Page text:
Read an Excerpt
The Old Motel Mystery
By GERTRUDE CHANDLER WARNER, Charles Tang
ALBERT WHITMAN & CompanyCopyright © 1992 Albert Whitman & Company
All rights reserved.
The Old Motel
Aunt Jane and the four Alden children, Violet, Benny, Henry, and Jessie, hurried out of the Miami Airport. They had arrived in Florida to visit Aunt Jane's friend, Kay Kingsley.
Grandfather's sister, Aunt Jane said, "Hurry, children." She smiled to herself. She was lucky to have married a man like Andy Bean. He was most understanding and had urged her to visit her friend and stay as long as she liked. Grandfather Alden had agreed that she take her nieces and nephews with her for a Florida vacation.
As they came out into the hot August sunshine, Jessie said, "I miss Watch already."
"Oh, our dog is happy keeping Grandfather Alden company," Henry reassured her. "You wouldn't want Grandfather to be all alone, would you?"
Jessie shook her head, but she felt sad.
"Look!" Benny shouted. "Palm trees!"
Aunt Jane laughed. "You'll see stranger sights than palm trees in the Florida Everglades," she said.
Benny squinted up at her. "What are the Everglades?" he asked.
"The Everglades are a huge national park in Florida. The park has lots of waterways and swamps with all kinds of wildlife, from alligators to pelicans," Violet said. "I've read about it."
Henry grinned. "Just wait until we see it."
Benny's round face lit up, and his eyes grew big. "Alligators?"
"Alligators," Henry echoed. "You might not see one, though, because there are not as many now as there used to be."
Jessie hurried forward. "That must be Kay Kingsley in the blue dress. She's hugging Aunt Jane."
The four of them ran forward.
Kay Kingsley stopped talking. Her dark eyes admired the four Aldens lined up in front of her. "Jane! Are these the Alden children?"
Aunt Jane smiled proudly. "Yes, indeed." She placed her hands on Benny's shoulders. "This is Benny, the youngest."
"I'm six years old," he said proudly.
Aunt Jane touched him under the chin. "So you are, Benny." She motioned the others forward. "This is Henry, the oldest."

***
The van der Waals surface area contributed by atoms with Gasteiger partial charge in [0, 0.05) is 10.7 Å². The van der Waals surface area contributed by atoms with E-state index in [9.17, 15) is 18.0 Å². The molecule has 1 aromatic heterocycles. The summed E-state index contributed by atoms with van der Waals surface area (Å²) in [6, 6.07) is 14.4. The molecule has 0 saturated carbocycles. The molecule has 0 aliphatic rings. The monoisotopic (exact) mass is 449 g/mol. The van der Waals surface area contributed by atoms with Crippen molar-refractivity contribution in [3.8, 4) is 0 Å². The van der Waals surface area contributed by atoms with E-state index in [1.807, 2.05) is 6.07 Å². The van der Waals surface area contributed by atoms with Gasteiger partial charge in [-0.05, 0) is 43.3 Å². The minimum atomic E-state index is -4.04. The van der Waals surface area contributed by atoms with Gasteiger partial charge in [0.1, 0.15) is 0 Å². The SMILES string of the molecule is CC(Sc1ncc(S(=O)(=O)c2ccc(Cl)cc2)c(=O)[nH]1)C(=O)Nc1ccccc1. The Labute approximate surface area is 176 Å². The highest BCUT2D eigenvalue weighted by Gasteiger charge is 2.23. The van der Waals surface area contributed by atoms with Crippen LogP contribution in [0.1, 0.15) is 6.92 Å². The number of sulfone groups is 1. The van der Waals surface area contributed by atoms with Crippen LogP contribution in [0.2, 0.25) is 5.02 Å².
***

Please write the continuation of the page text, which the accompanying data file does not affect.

Politely, Henry shook Mrs. Kingsley's hand. He was fourteen years old, of medium height with brown hair.
"This is Violet," Aunt Jane continued. "She's ten, and as you can see, she loves the color of her name."
Violet's face turned pink, but she smiled when she glanced down at her lavender T-shirt. Shyly, she said, "Hello, Mrs. Kingsley."
Kay chuckled. "Please. Call me Kay."
"And last but not least," Aunt Jane said, stepping to one side and drawing Jessie forward, "this is Jessie Alden. She's twelve."
Jessie's eyes twinkled. "Hello, Kay." A blue ribbon tied back her brown hair.
"Jane, I have so much to tell you," Kay said happily, putting her arm around her friend. "All of you," she ordered pleasantly, glancing back, "follow me!"
Kay, her blue skirt rustling slightly in the warm breeze, walked to a white van. She opened the driver's side and paused. "Oh, Jane, it's so good to see you and these darling children." There was a catch in her throat. "I was lonely in my empty motel."
Jane gave her a quick look. Kay sounded as if she really needed someone. "Is your motel empty?" She couldn't hide the surprise in her voice.
"Almost," Kay answered. "Out of ten units I only have two rented." She slid into the driver's seat. "But you'll soon see for yourself."
The Aldens couldn't wait to see the motel and the swimming pool and the tennis court they'd heard Aunt Jane talk about.